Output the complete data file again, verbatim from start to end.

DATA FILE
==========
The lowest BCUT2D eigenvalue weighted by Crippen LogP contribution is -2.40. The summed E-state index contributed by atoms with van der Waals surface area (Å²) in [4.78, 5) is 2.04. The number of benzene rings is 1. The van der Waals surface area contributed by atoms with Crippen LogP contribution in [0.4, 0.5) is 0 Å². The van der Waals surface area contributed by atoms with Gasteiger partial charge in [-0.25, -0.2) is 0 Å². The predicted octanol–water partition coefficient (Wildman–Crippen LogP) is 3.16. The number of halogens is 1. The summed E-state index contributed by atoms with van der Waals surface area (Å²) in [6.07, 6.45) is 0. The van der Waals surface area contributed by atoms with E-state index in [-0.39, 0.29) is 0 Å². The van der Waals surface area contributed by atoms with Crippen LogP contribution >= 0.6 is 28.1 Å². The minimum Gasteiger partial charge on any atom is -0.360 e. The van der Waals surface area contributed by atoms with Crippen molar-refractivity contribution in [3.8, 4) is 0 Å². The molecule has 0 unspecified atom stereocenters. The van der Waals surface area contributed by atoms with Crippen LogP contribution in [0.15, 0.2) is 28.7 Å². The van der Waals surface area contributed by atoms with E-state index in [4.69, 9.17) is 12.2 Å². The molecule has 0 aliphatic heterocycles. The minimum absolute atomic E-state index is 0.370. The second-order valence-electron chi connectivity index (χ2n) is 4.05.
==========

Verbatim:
The lowest BCUT2D eigenvalue weighted by Crippen LogP contribution is -2.40. The summed E-state index contributed by atoms with van der Waals surface area (Å²) in [4.78, 5) is 2.04. The number of benzene rings is 1. The van der Waals surface area contributed by atoms with Crippen LogP contribution in [0.4, 0.5) is 0 Å². The van der Waals surface area contributed by atoms with Gasteiger partial charge in [-0.25, -0.2) is 0 Å². The predicted octanol–water partition coefficient (Wildman–Crippen LogP) is 3.16. The number of halogens is 1. The summed E-state index contributed by atoms with van der Waals surface area (Å²) in [6.07, 6.45) is 0. The van der Waals surface area contributed by atoms with E-state index in [-0.39, 0.29) is 0 Å². The van der Waals surface area contributed by atoms with Crippen LogP contribution >= 0.6 is 28.1 Å². The minimum Gasteiger partial charge on any atom is -0.360 e. The van der Waals surface area contributed by atoms with Crippen molar-refractivity contribution in [3.8, 4) is 0 Å². The molecule has 0 unspecified atom stereocenters. The van der Waals surface area contributed by atoms with Crippen LogP contribution in [0.15, 0.2) is 28.7 Å². The van der Waals surface area contributed by atoms with E-state index in [4.69, 9.17) is 12.2 Å². The molecule has 0 aliphatic heterocycles. The minimum absolute atomic E-state index is 0.370. The second-order valence-electron chi connectivity index (χ2n) is 4.05.